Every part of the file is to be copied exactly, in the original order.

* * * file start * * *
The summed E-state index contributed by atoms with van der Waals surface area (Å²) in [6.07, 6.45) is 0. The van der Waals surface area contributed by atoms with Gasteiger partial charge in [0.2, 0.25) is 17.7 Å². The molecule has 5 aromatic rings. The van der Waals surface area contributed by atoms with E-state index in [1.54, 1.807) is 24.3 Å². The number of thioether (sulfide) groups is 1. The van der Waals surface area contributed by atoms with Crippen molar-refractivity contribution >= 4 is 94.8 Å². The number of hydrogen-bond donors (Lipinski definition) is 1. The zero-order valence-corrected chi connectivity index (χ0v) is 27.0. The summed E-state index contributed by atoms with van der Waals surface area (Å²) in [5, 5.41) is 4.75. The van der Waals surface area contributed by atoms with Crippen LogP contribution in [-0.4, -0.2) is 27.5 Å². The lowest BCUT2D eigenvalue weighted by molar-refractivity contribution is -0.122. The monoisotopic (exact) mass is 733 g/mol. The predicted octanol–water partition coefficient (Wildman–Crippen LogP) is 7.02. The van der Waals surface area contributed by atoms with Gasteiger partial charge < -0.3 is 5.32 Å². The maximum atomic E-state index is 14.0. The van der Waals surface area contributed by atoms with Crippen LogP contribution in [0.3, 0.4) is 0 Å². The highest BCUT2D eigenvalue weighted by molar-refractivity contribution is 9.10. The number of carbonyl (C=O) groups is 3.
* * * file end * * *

The summed E-state index contributed by atoms with van der Waals surface area (Å²) in [6.07, 6.45) is 0. The van der Waals surface area contributed by atoms with Gasteiger partial charge in [0.2, 0.25) is 17.7 Å². The molecule has 5 aromatic rings. The van der Waals surface area contributed by atoms with E-state index in [1.54, 1.807) is 24.3 Å². The number of thioether (sulfide) groups is 1. The van der Waals surface area contributed by atoms with Crippen molar-refractivity contribution >= 4 is 94.8 Å². The number of hydrogen-bond donors (Lipinski definition) is 1. The zero-order valence-corrected chi connectivity index (χ0v) is 27.0. The summed E-state index contributed by atoms with van der Waals surface area (Å²) in [5, 5.41) is 4.75. The van der Waals surface area contributed by atoms with Crippen LogP contribution in [-0.4, -0.2) is 27.5 Å². The lowest BCUT2D eigenvalue weighted by molar-refractivity contribution is -0.122. The monoisotopic (exact) mass is 733 g/mol. The predicted octanol–water partition coefficient (Wildman–Crippen LogP) is 7.02. The van der Waals surface area contributed by atoms with Gasteiger partial charge < -0.3 is 5.32 Å². The maximum atomic E-state index is 14.0. The van der Waals surface area contributed by atoms with Crippen LogP contribution in [0.3, 0.4) is 0 Å². The highest BCUT2D eigenvalue weighted by molar-refractivity contribution is 9.10. The number of carbonyl (C=O) groups is 3.